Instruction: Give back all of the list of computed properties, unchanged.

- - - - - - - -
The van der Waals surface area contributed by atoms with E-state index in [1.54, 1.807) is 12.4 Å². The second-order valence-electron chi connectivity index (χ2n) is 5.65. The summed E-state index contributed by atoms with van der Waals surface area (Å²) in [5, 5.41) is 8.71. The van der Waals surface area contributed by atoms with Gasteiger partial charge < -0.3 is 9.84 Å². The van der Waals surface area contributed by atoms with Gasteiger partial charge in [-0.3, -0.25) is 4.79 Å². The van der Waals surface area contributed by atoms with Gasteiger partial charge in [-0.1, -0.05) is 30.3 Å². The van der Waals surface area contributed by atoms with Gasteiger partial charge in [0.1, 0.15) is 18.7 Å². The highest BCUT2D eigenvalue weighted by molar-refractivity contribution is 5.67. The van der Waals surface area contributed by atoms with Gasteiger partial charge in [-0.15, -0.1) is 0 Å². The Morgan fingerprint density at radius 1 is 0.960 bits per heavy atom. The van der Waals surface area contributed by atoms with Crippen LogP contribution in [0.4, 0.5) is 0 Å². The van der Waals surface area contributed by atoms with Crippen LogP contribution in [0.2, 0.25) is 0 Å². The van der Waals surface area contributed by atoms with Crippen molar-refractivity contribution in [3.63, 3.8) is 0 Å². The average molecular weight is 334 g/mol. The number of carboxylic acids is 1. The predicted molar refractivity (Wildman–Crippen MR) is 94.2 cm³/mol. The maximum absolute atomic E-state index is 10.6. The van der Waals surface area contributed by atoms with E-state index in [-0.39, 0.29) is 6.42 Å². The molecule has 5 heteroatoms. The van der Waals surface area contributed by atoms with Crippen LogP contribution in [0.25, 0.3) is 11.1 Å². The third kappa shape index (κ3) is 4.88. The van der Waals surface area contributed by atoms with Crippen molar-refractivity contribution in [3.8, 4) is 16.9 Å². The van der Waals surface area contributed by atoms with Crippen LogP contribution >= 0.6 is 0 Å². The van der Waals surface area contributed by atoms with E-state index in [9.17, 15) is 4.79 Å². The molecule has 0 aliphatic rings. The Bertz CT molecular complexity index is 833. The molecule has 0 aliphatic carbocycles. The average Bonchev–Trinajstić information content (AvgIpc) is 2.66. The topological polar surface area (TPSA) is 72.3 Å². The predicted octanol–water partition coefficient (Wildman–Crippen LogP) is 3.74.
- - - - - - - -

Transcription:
The van der Waals surface area contributed by atoms with E-state index in [1.54, 1.807) is 12.4 Å². The second-order valence-electron chi connectivity index (χ2n) is 5.65. The summed E-state index contributed by atoms with van der Waals surface area (Å²) in [5, 5.41) is 8.71. The van der Waals surface area contributed by atoms with Gasteiger partial charge < -0.3 is 9.84 Å². The van der Waals surface area contributed by atoms with Gasteiger partial charge in [-0.3, -0.25) is 4.79 Å². The van der Waals surface area contributed by atoms with Gasteiger partial charge in [-0.1, -0.05) is 30.3 Å². The van der Waals surface area contributed by atoms with Gasteiger partial charge in [0.1, 0.15) is 18.7 Å². The highest BCUT2D eigenvalue weighted by molar-refractivity contribution is 5.67. The van der Waals surface area contributed by atoms with Gasteiger partial charge in [-0.15, -0.1) is 0 Å². The Morgan fingerprint density at radius 1 is 0.960 bits per heavy atom. The van der Waals surface area contributed by atoms with Crippen LogP contribution in [0.4, 0.5) is 0 Å². The van der Waals surface area contributed by atoms with Crippen LogP contribution in [0.2, 0.25) is 0 Å². The van der Waals surface area contributed by atoms with Crippen molar-refractivity contribution in [3.63, 3.8) is 0 Å². The average molecular weight is 334 g/mol. The number of carboxylic acids is 1. The predicted molar refractivity (Wildman–Crippen MR) is 94.2 cm³/mol. The maximum absolute atomic E-state index is 10.6. The van der Waals surface area contributed by atoms with E-state index in [-0.39, 0.29) is 6.42 Å². The molecule has 5 heteroatoms. The van der Waals surface area contributed by atoms with Crippen LogP contribution in [0.25, 0.3) is 11.1 Å². The third kappa shape index (κ3) is 4.88. The van der Waals surface area contributed by atoms with Crippen molar-refractivity contribution in [3.8, 4) is 16.9 Å². The van der Waals surface area contributed by atoms with Crippen LogP contribution >= 0.6 is 0 Å². The van der Waals surface area contributed by atoms with E-state index in [9.17, 15) is 4.79 Å². The molecule has 0 aliphatic rings. The Bertz CT molecular complexity index is 833. The molecule has 0 aliphatic carbocycles. The average Bonchev–Trinajstić information content (AvgIpc) is 2.66. The topological polar surface area (TPSA) is 72.3 Å². The predicted octanol–water partition coefficient (Wildman–Crippen LogP) is 3.74.